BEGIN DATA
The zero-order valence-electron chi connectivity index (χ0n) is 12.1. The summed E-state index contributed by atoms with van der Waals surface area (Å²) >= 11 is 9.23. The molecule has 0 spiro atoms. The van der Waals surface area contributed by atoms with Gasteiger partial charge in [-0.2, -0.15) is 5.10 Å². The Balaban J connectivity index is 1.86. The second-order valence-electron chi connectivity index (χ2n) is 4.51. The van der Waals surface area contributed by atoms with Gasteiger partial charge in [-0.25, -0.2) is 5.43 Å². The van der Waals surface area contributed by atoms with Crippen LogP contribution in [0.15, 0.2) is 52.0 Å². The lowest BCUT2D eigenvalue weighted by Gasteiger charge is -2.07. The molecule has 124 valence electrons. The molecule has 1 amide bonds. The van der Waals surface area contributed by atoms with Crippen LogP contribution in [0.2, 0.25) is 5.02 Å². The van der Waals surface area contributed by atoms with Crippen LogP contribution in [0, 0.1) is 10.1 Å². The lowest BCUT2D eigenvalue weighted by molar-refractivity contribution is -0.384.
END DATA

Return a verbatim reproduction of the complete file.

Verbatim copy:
The zero-order valence-electron chi connectivity index (χ0n) is 12.1. The summed E-state index contributed by atoms with van der Waals surface area (Å²) >= 11 is 9.23. The molecule has 0 spiro atoms. The van der Waals surface area contributed by atoms with Gasteiger partial charge in [-0.2, -0.15) is 5.10 Å². The Balaban J connectivity index is 1.86. The second-order valence-electron chi connectivity index (χ2n) is 4.51. The van der Waals surface area contributed by atoms with Gasteiger partial charge in [-0.25, -0.2) is 5.43 Å². The van der Waals surface area contributed by atoms with Crippen LogP contribution in [0.15, 0.2) is 52.0 Å². The lowest BCUT2D eigenvalue weighted by Gasteiger charge is -2.07. The molecule has 124 valence electrons. The molecule has 1 amide bonds. The van der Waals surface area contributed by atoms with Crippen LogP contribution in [0.2, 0.25) is 5.02 Å². The van der Waals surface area contributed by atoms with Crippen LogP contribution in [0, 0.1) is 10.1 Å². The lowest BCUT2D eigenvalue weighted by molar-refractivity contribution is -0.384.